Ancient Egypt, one of the world’s oldest civilizations, possessed a societal structure that was notably advanced for its time, particularly in terms of gender roles. Women enjoyed higher social status and more legal rights compared to their counterparts in other ancient societies.
Women in Family and Society
In the family structure, Egyptian women held a significant status. They had the right to own and manage property, enter into legal contracts, initiate divorce, and serve as witnesses in court cases. Women were generally in charge of raising children and managing the household, but they also often worked outside the home in various roles.
Working Women: Beyond Household Chores
Women in ancient Egypt had the opportunity to participate in a variety of professions. Many worked in agriculture, but women also served as weavers, dancers, musicians, and even priestesses. Some women, particularly from wealthier families, held administrative posts, were involved in trade, or were scribes.
The Unusual Case of Female Pharaohs
Egypt stands out in the ancient world for having had female pharaohs. Although male pharaohs were far more common, women occasionally assumed the highest position of power. Famous examples include Hatshepsut, who is often regarded as one of the most successful pharaohs, and Cleopatra, the last active ruler of the Ptolemaic Kingdom of Egypt.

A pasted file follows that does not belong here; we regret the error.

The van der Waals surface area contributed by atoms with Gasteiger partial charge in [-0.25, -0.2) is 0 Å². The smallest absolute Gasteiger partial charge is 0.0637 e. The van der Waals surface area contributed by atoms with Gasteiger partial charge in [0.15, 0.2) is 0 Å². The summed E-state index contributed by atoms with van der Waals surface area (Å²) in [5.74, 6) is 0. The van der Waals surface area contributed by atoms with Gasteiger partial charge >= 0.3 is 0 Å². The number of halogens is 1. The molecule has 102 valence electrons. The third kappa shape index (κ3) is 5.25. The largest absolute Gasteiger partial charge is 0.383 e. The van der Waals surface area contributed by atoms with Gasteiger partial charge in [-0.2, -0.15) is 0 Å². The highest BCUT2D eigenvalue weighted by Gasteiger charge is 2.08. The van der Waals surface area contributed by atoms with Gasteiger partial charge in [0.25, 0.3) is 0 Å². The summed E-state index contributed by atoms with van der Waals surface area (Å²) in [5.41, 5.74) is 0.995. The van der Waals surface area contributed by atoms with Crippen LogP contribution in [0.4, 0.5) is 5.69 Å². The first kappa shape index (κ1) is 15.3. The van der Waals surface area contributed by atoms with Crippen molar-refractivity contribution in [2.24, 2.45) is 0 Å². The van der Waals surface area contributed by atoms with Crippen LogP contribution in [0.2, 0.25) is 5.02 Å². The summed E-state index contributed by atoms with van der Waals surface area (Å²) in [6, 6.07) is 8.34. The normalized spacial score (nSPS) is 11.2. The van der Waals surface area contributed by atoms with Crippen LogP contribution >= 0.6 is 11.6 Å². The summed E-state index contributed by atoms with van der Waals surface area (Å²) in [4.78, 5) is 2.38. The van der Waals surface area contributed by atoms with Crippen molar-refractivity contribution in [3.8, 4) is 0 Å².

Men in Ancient Egyptian Society
Men were generally the primary breadwinners, involved in agriculture, craftsmanship, priesthood, or serving in the army. Men also dominated high government positions, although exceptions did exist. The patriarchal norm was prominent, with the eldest male usually serving as the head of the family.
The societal norms of gender roles in ancient Egypt were strikingly progressive for the era. Although it remained a predominantly patriarchal society, women enjoyed more freedoms and opportunities than they did in most other ancient cultures. This unique blend of traditional gender roles with an underlying matriarchal strand provides fascinating insight into the complexities of ancient Egyptian society.
Wikipedia: Ancient Egypt
History Channel: Ancient Egypt
Live Science: Ancient Egypt
Ancient Egypt for Kids
British Museum: Ancient Egypt